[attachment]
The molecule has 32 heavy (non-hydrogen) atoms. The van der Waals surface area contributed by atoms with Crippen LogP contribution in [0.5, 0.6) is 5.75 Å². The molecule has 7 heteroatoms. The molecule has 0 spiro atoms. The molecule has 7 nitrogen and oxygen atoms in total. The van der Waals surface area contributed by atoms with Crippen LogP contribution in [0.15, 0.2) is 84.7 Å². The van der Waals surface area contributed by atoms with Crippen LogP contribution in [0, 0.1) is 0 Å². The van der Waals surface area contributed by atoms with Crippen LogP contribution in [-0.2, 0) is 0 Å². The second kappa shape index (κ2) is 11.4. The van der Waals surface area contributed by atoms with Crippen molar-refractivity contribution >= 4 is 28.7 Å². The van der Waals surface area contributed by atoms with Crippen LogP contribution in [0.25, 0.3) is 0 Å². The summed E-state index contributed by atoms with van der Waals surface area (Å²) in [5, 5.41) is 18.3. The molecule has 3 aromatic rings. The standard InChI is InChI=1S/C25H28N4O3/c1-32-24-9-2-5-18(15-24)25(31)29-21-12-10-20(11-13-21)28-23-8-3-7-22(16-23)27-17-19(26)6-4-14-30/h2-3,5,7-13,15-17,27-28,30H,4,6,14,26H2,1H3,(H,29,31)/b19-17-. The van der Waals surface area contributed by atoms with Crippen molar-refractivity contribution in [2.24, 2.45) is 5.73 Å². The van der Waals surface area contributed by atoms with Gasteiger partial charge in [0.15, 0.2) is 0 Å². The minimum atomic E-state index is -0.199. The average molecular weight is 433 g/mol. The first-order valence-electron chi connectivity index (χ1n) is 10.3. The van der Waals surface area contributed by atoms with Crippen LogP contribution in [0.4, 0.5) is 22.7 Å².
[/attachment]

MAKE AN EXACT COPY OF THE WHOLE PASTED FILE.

The molecule has 32 heavy (non-hydrogen) atoms. The van der Waals surface area contributed by atoms with Crippen LogP contribution in [0.5, 0.6) is 5.75 Å². The molecule has 7 heteroatoms. The molecule has 0 spiro atoms. The molecule has 7 nitrogen and oxygen atoms in total. The van der Waals surface area contributed by atoms with Crippen LogP contribution in [0.15, 0.2) is 84.7 Å². The van der Waals surface area contributed by atoms with Crippen LogP contribution in [0, 0.1) is 0 Å². The van der Waals surface area contributed by atoms with Crippen LogP contribution in [-0.2, 0) is 0 Å². The second kappa shape index (κ2) is 11.4. The van der Waals surface area contributed by atoms with Crippen molar-refractivity contribution >= 4 is 28.7 Å². The van der Waals surface area contributed by atoms with Crippen LogP contribution in [0.25, 0.3) is 0 Å². The summed E-state index contributed by atoms with van der Waals surface area (Å²) in [5, 5.41) is 18.3. The molecule has 3 aromatic rings. The standard InChI is InChI=1S/C25H28N4O3/c1-32-24-9-2-5-18(15-24)25(31)29-21-12-10-20(11-13-21)28-23-8-3-7-22(16-23)27-17-19(26)6-4-14-30/h2-3,5,7-13,15-17,27-28,30H,4,6,14,26H2,1H3,(H,29,31)/b19-17-. The van der Waals surface area contributed by atoms with Crippen molar-refractivity contribution in [2.24, 2.45) is 5.73 Å². The van der Waals surface area contributed by atoms with Gasteiger partial charge in [0.15, 0.2) is 0 Å². The minimum atomic E-state index is -0.199. The average molecular weight is 433 g/mol. The first-order valence-electron chi connectivity index (χ1n) is 10.3. The van der Waals surface area contributed by atoms with Crippen LogP contribution in [0.4, 0.5) is 22.7 Å².